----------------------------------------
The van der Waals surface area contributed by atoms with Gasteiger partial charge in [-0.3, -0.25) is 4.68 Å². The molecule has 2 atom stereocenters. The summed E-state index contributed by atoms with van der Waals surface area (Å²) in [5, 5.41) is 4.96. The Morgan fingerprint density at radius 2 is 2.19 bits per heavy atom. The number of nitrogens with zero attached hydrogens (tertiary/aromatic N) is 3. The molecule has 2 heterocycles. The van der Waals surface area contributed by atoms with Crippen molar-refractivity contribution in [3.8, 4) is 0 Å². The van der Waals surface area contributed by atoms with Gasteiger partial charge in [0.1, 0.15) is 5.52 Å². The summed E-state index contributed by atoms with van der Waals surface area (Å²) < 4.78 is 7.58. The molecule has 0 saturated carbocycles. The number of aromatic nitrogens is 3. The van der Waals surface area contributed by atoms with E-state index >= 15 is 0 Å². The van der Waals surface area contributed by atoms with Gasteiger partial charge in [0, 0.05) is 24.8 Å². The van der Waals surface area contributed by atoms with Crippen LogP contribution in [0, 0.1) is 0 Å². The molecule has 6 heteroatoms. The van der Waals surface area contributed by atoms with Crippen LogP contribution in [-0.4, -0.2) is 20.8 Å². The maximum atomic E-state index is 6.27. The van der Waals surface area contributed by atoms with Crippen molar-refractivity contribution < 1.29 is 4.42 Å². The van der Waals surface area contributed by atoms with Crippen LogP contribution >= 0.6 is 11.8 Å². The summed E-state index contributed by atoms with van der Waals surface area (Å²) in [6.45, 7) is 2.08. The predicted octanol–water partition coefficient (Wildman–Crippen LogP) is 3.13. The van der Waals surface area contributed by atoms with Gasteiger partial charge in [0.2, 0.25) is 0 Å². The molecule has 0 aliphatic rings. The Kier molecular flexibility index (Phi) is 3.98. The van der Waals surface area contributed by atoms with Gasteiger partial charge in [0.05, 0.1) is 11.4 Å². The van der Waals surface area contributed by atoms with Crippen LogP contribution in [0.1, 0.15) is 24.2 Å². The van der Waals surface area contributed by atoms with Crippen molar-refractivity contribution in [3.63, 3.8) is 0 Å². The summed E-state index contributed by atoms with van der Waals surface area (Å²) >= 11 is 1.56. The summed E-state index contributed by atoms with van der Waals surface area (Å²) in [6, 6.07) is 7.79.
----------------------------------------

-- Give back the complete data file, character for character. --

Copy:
The van der Waals surface area contributed by atoms with Gasteiger partial charge in [-0.3, -0.25) is 4.68 Å². The molecule has 2 atom stereocenters. The summed E-state index contributed by atoms with van der Waals surface area (Å²) in [5, 5.41) is 4.96. The Morgan fingerprint density at radius 2 is 2.19 bits per heavy atom. The number of nitrogens with zero attached hydrogens (tertiary/aromatic N) is 3. The molecule has 2 heterocycles. The van der Waals surface area contributed by atoms with Crippen molar-refractivity contribution in [3.8, 4) is 0 Å². The van der Waals surface area contributed by atoms with Gasteiger partial charge in [0.1, 0.15) is 5.52 Å². The summed E-state index contributed by atoms with van der Waals surface area (Å²) < 4.78 is 7.58. The molecule has 0 saturated carbocycles. The number of aromatic nitrogens is 3. The van der Waals surface area contributed by atoms with E-state index >= 15 is 0 Å². The van der Waals surface area contributed by atoms with Gasteiger partial charge in [0, 0.05) is 24.8 Å². The van der Waals surface area contributed by atoms with Crippen LogP contribution in [0, 0.1) is 0 Å². The molecule has 6 heteroatoms. The van der Waals surface area contributed by atoms with Crippen LogP contribution in [-0.4, -0.2) is 20.8 Å². The maximum atomic E-state index is 6.27. The van der Waals surface area contributed by atoms with Crippen molar-refractivity contribution < 1.29 is 4.42 Å². The van der Waals surface area contributed by atoms with Crippen LogP contribution >= 0.6 is 11.8 Å². The summed E-state index contributed by atoms with van der Waals surface area (Å²) in [6.45, 7) is 2.08. The predicted octanol–water partition coefficient (Wildman–Crippen LogP) is 3.13. The van der Waals surface area contributed by atoms with Gasteiger partial charge in [0.2, 0.25) is 0 Å². The molecule has 0 aliphatic rings. The Kier molecular flexibility index (Phi) is 3.98. The van der Waals surface area contributed by atoms with Gasteiger partial charge in [0.05, 0.1) is 11.4 Å². The van der Waals surface area contributed by atoms with Crippen LogP contribution in [0.1, 0.15) is 24.2 Å². The van der Waals surface area contributed by atoms with Crippen molar-refractivity contribution in [3.63, 3.8) is 0 Å². The summed E-state index contributed by atoms with van der Waals surface area (Å²) >= 11 is 1.56. The summed E-state index contributed by atoms with van der Waals surface area (Å²) in [6, 6.07) is 7.79.